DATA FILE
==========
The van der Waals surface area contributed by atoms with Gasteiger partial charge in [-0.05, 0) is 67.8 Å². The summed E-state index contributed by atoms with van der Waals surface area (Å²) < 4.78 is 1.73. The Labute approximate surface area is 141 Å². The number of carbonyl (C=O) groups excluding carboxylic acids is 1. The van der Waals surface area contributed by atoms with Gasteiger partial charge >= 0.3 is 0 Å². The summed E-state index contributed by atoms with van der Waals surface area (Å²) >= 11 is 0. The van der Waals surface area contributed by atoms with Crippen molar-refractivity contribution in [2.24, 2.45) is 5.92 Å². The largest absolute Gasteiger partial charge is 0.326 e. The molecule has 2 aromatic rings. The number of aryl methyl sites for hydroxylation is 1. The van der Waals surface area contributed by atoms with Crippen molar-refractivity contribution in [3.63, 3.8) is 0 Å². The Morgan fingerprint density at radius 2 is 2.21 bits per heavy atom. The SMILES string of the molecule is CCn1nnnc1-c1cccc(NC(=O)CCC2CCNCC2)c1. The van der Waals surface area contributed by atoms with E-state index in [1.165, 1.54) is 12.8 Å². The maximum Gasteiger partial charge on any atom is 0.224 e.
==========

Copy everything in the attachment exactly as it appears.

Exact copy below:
The van der Waals surface area contributed by atoms with Gasteiger partial charge in [-0.05, 0) is 67.8 Å². The summed E-state index contributed by atoms with van der Waals surface area (Å²) < 4.78 is 1.73. The Labute approximate surface area is 141 Å². The number of carbonyl (C=O) groups excluding carboxylic acids is 1. The van der Waals surface area contributed by atoms with Gasteiger partial charge >= 0.3 is 0 Å². The summed E-state index contributed by atoms with van der Waals surface area (Å²) >= 11 is 0. The van der Waals surface area contributed by atoms with Crippen molar-refractivity contribution in [2.24, 2.45) is 5.92 Å². The largest absolute Gasteiger partial charge is 0.326 e. The molecule has 2 aromatic rings. The number of aryl methyl sites for hydroxylation is 1. The van der Waals surface area contributed by atoms with Crippen molar-refractivity contribution in [3.63, 3.8) is 0 Å². The Morgan fingerprint density at radius 2 is 2.21 bits per heavy atom. The SMILES string of the molecule is CCn1nnnc1-c1cccc(NC(=O)CCC2CCNCC2)c1. The van der Waals surface area contributed by atoms with E-state index in [1.165, 1.54) is 12.8 Å². The maximum Gasteiger partial charge on any atom is 0.224 e.